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Tailoring is a profession often accused of being a profitless pursuit. While any profession can be unprofitable if you try hard enough, let's talk about some of the things you can do with tailoring. I'm going to start with the market that's newest for this expansion: PvP gear.

PvP gear

Tailoring can make quite a selection of cloth iLvl 339 blue resilience items; there is an Emberfire set and Fireweave set that may both appeal to aspiring cloth-wearing PvP debutantes. The first thing you'll notice is that this gear is a nice upgrade to the greens and iLvl 333 blues your average fresh 85 is wearing when they ding. You'll also notice that while the blue gear you can buy with honor is all significantly better; the honor prices for those pieces represent a very serious investment of time to earn. At maybe 200 honor for your first battleground win of the day and some 400 honor every time you successfully retake Tol Barad, you're looking at several hours per piece.

For one reason or another, PvP entry-level gear for any profession sells. It usually sells quickly, and that means that unless there's someone already in place really capitalizing on this, it'll sell for high margin.

The addon best-suited for the job of making PvP gear is probably TradeSkillMaster. You want to ensure that every crafted piece with the same materials cost is in its own group. What would happen if you put them all in the same group? It would post them assuming the materials cost of every item in that group is the same, namely that of the most expensive piece. Create a tailoring PvP category, and add all these groups to it. It makes the large number of groups manageable, because you can set a default price and markup for all the pieces and adjust it on a item-by-item basis at a later date if needed.

While regular scans will ensure a fair "market value" number that TSM can use to do your profit calculations, you'll want to adjust the cost of the materials manually to reflect your reality. For example, if you only buy cloth in volume when it's below market value, you'll need to manually adjust the materials cost in the profession setup window of TSM.

If you don't want to (or can't) set up TSM, the tasks you need to accomplish with your addon of choice are:
  • Deciding which items to craft based on profit
  • Building a shopping list
  • Crafting all the items you've targeted
  • Keeping track of how many items you have in your inventory and on the AH
  • Posting all your items
You see, it's all doable with the default UI and maybe a pencil, but it's much faster with TSM. Once you've done this for a week or so, you'll want to fine-tune your setting to better reflect your competition and the demand. For example, you'll probably notice that the majority of profits to be had are on the recipes that are not trainable at the vendor.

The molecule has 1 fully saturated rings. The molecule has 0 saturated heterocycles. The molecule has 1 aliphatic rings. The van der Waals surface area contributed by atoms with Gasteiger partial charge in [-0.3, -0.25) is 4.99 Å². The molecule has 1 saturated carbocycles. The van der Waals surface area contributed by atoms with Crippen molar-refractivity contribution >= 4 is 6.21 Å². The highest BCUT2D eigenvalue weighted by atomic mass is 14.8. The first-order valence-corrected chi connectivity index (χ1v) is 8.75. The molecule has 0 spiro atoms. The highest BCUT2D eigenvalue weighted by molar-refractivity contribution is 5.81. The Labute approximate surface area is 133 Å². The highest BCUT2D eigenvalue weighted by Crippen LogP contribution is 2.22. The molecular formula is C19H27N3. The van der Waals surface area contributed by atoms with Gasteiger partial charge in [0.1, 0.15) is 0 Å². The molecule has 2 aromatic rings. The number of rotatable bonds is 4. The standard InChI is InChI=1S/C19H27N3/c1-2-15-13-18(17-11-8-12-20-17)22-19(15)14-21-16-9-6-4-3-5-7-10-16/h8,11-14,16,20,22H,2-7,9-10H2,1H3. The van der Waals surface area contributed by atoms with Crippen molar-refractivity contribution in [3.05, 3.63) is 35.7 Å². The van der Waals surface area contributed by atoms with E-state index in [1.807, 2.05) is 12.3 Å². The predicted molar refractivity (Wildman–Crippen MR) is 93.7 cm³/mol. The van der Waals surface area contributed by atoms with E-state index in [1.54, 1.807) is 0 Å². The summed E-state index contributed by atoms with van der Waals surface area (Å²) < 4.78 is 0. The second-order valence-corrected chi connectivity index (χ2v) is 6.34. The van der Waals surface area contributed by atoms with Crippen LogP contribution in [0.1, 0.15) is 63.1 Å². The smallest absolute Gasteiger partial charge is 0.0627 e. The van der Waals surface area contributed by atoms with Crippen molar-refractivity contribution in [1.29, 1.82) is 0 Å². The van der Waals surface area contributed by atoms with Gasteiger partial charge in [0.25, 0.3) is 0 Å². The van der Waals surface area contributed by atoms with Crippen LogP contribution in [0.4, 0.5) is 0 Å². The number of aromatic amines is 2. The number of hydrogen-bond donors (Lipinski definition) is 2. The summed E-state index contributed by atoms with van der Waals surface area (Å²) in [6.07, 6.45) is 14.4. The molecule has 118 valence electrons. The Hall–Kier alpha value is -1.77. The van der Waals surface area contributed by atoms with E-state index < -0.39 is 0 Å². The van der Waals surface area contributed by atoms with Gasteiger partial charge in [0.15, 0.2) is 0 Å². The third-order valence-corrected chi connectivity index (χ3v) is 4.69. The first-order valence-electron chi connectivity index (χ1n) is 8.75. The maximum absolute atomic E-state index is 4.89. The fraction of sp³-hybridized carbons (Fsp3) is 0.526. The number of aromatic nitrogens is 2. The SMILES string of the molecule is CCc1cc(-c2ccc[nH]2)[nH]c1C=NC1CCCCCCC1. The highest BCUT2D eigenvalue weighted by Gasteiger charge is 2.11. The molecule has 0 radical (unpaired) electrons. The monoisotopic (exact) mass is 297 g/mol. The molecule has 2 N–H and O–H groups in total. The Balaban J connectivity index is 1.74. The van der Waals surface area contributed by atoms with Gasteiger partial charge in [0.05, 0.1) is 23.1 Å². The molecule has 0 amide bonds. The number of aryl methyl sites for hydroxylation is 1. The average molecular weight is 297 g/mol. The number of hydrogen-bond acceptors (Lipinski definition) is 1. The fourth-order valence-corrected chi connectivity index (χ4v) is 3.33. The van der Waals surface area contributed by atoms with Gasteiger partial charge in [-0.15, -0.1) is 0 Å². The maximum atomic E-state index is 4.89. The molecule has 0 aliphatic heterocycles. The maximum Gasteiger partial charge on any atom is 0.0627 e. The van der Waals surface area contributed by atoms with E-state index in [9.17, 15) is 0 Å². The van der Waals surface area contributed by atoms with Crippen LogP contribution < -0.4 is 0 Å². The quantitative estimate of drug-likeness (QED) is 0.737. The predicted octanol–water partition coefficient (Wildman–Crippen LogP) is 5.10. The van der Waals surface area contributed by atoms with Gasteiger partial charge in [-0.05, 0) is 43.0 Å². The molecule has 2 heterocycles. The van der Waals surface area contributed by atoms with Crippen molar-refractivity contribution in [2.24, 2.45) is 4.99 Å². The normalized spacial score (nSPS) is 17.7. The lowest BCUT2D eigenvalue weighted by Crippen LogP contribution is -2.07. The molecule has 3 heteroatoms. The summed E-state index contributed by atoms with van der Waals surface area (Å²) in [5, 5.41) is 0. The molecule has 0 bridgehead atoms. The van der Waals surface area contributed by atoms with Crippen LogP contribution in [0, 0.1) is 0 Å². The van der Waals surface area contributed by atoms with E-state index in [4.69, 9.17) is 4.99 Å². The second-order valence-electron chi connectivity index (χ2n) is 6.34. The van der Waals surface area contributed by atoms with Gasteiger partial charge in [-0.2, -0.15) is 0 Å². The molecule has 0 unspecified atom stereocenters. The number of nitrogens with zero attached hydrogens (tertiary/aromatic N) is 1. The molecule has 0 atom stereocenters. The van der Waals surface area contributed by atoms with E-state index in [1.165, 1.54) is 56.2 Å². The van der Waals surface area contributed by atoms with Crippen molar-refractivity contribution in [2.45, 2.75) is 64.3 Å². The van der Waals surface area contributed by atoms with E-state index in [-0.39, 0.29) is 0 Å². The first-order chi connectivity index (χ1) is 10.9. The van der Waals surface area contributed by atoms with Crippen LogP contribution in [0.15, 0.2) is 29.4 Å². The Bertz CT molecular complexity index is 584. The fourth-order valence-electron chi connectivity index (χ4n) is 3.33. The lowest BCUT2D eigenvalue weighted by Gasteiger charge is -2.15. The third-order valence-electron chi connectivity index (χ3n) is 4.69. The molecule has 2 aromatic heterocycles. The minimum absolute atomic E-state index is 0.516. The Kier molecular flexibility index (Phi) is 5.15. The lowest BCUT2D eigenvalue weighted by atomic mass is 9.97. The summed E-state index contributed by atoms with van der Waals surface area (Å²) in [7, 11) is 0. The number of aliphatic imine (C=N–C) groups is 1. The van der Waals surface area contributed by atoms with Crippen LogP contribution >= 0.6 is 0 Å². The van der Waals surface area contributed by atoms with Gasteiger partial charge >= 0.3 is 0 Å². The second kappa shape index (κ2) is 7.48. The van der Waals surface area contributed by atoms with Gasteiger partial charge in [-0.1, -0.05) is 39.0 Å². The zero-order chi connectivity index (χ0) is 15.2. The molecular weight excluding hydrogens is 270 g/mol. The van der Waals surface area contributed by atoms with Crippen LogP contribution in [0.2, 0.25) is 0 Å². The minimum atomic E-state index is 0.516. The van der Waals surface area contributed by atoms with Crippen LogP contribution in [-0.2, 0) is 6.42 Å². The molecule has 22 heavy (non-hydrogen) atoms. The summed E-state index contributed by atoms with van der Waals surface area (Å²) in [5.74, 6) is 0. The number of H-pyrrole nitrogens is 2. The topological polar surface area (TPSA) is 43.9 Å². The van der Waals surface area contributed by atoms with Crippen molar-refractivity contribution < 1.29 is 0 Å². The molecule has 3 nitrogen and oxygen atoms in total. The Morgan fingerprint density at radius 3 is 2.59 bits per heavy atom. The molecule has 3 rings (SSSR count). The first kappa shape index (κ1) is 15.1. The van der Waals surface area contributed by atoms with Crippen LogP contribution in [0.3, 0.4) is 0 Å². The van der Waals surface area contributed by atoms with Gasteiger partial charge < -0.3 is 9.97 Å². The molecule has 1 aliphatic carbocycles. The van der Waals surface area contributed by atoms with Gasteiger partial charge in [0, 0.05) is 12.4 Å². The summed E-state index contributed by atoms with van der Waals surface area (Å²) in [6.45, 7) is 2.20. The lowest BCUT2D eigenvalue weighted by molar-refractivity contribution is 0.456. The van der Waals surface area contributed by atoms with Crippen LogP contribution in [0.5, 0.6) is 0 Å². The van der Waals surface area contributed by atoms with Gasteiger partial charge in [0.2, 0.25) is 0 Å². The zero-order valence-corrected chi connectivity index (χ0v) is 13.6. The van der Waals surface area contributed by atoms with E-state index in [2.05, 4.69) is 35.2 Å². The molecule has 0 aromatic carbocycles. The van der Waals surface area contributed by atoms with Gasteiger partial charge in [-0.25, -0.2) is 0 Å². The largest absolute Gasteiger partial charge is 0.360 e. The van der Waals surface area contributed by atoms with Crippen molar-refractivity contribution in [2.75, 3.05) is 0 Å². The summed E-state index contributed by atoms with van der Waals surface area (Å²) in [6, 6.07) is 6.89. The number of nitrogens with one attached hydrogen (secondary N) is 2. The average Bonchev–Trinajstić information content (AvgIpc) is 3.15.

There are five recipes that you can use to make Dreamcloth, which is a component of several desirable craftables. Interestingly, none of the epic gear you can craft directly takes Chaos Orbs, which are required to make many blues and epics for other professions. Of course, you could make your Dreamcloth out of orbs if you have them piling up.

The interesting thing about Dreamcloth is that each of the five weekly cooldowns you can use to make the stuff takes a different volatile. This means that your weekly materials cost for five Dreamcloth will always be the same, but each cooldown has a different cost. I'd recommend using the average cost to make five as your actual cost when you calculate your profits. Anything else won't make sense. Also, be prudent about buying volatiles. If your realm is anything like mine, the price varies by as much as 30% a week. It's not very easy to predict, but it's easy to spot when it happens, and I stock up when I see it.

Two of the things you can make with Dreamcloth, other than gear, are permanent leg armor enhancements and bags. If the epic gear, leg enchants, and bags are not expensive enough to justify the cost for you to make Dreamcloth, don't despair. There's always bags.

Bags? I thought we just ...

Yeah, bags. The best-selling bag in the game, hands down, is still the Netherweave Bag. This market hasn't changed much since I wrote about it in Wrath of the Lich King. People still buy them day and night, and they still spend as much as 15 gold on them! The difference is that nowadays, that's a much smaller amount of money than it used to be. Still, if you can afford the time and effort to make and market these, you will probably be able to carve out a nice profit for yourself.

One thing about the bag market you will want to keep in mind while you work on it is that even a small number of bag makers can saturate the market. The more populated the realm, the more bag sellers it'll support. That said, it's a little lower per person than it was in previous expansions because every new character now has access to cheap 16-slot bags when they get revered with their home faction.

Take a long-term approach to this market. If you can build up an inventory of cheaply acquired cloth, you'll be well set to weather any storms of new entrants trying to undercut you out of the market. Also, this is one of those markets where the demand is so reliable that you might want to consider ignoring people who undercut too heavily and wait for them to run out of stock. Don't forget that each bag takes a long time to make, and when someone tries to out-volume and out-price you, it's only a matter of time until they run out of cheap cloth and are forced to raise prices or stop posting.

Maximize your profits with more advice from Gold Capped as well as the author's Call to Auction podcast. Do you have questions about selling, reselling and building your financial empire on the auction house? Basil is taking your questions at basil@wowinsider.com.

This article was originally published on WoW Insider.